Daylight Savings: Fall Back—Now

By MARIE BUCKLEY FISH

Every spring we complain about Spring Forward. A spate of statistics prove, or claim to prove, that moving the clocks ahead has multiple negative effects. Then there’s the story of the wise Native American telling us you can’t cut a foot from the top of the blanket to sew it to the bottom and make it longer.

We have a few days of carping about the lack of value in the process and the known detriment, then we shrug our shoulders and say no more about it until the next spring when we repeat the process.

As we move on toward the time when we are expected to Fall Back, we need to have a sensible, reasonable discussion about the pros and cons of the so-called Daylight Savings. This was instituted in 1920 as a means of increasing productivity. We have nearly 100 years of docile participation that we can look back on to determine if we have achieved that objective.

With this history in hand, we can list any or all of the benefits of springing forward and can balance them against the negative results.

If the positives outweigh the negatives, we can accept it and move on. I might even learn how to adjust the clock on the dashboard of my car before I just buy a new car. If there are no real benefits, if this is a colossal failure, let’s agree to fall back in the fall, then remain on Standard Time permanently. If we wait until spring, it’s obviously too late.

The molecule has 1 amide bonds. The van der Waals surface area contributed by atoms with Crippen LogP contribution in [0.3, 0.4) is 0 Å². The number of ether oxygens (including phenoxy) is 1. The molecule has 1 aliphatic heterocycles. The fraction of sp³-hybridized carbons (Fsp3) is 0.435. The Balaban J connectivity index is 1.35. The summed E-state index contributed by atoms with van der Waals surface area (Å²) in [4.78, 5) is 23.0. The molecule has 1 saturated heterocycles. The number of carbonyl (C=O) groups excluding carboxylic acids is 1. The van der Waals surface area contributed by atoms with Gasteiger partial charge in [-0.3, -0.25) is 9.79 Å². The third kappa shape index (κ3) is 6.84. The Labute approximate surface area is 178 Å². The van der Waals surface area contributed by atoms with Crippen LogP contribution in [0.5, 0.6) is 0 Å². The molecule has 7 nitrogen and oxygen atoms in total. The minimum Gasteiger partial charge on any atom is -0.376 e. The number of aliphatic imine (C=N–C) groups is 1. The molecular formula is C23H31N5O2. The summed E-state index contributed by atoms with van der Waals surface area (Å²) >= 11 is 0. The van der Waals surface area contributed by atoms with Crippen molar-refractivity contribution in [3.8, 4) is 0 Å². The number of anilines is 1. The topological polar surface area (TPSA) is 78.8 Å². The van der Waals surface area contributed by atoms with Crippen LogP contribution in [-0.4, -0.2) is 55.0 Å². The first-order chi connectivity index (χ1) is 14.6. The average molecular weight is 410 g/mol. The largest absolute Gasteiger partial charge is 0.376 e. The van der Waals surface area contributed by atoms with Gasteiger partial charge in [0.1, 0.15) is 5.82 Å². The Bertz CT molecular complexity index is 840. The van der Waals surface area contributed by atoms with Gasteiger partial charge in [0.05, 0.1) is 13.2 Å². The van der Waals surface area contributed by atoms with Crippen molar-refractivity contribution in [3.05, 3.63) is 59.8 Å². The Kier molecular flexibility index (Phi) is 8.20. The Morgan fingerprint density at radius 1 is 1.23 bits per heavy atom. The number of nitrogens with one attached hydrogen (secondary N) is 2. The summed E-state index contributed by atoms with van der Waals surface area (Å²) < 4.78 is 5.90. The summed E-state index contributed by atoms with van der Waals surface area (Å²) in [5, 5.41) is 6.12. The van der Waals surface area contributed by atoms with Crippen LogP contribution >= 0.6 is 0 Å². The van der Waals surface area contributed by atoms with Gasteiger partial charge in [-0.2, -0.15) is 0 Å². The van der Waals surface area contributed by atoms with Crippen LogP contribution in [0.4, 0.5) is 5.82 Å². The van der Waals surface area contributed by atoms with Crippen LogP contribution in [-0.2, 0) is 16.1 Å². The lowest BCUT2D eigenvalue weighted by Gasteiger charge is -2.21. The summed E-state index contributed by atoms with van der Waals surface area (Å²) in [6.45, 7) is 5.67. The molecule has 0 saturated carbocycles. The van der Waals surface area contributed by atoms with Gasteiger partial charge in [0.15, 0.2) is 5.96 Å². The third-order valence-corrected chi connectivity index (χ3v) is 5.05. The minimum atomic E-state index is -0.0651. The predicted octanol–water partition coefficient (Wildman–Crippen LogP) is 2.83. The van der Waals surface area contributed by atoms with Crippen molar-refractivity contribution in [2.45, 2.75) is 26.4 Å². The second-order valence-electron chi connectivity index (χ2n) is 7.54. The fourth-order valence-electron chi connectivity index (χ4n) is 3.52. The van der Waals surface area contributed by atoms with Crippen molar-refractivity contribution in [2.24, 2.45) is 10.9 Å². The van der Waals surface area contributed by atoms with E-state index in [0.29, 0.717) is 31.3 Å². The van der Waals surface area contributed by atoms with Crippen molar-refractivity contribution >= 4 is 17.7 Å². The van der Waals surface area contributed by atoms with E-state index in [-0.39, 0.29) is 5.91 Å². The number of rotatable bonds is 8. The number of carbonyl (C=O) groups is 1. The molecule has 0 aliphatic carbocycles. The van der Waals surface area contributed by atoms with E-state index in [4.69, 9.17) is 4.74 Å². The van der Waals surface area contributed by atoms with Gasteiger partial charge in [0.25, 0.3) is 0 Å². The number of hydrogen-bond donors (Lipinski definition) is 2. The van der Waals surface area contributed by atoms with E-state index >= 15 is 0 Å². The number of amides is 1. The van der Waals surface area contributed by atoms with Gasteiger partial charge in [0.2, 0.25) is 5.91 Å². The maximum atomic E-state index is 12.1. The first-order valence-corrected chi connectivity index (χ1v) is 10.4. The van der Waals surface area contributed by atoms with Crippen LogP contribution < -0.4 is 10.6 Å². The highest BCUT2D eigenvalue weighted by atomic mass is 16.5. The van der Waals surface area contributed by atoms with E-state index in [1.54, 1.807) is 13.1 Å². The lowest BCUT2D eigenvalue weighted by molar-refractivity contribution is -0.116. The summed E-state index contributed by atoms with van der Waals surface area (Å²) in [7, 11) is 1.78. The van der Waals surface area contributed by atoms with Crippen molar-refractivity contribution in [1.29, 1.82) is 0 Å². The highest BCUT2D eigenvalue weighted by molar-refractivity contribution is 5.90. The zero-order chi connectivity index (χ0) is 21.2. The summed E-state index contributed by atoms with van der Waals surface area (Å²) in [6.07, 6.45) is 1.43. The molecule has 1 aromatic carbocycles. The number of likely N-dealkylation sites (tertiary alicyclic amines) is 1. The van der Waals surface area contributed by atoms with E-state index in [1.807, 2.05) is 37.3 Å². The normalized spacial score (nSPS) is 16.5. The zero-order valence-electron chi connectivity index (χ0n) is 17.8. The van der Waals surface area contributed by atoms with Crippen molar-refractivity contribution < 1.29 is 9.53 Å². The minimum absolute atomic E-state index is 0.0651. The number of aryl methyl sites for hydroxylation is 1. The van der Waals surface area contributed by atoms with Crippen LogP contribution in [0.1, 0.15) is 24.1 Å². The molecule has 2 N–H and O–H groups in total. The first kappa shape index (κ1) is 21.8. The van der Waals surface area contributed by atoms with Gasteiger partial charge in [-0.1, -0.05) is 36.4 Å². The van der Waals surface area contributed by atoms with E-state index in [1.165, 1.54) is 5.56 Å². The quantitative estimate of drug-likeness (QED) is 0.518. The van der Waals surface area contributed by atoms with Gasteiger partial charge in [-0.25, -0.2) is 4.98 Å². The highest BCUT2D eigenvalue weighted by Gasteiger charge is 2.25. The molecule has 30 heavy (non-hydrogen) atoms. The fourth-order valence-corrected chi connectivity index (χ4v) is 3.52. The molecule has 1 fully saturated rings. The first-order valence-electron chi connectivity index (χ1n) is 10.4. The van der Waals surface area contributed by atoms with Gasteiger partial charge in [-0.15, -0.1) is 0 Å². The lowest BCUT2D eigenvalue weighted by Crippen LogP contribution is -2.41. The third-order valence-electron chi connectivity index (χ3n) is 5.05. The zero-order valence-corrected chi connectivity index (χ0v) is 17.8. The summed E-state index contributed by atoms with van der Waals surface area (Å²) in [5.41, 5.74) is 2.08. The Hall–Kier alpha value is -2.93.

If a few businesses or segments of the population feel they benefit from getting up an hour earlier for six months of the year, what is preventing them from making that choice on their own? A business has a great deal of flexibility as to when it opens to the public. To a lesser extent, schools can have flexibility in when they schedule their first morning classes.

Many stores and manufacturing plants are open 24 hours a day. Schools and colleges have morning and evening classes.   

Moving the clock forward has become easier now that our cell phones and computers are programmed to change the time automatically. How do they do this? Would they have to be reprogrammed if we stop moving forward every spring?

We don’t want to jump into making a change that will affect all of us without calm and deliberate study on the benefits or detriment to any segment of our population. That is why we should begin those deliberations now before the next year’s calendars are printed.

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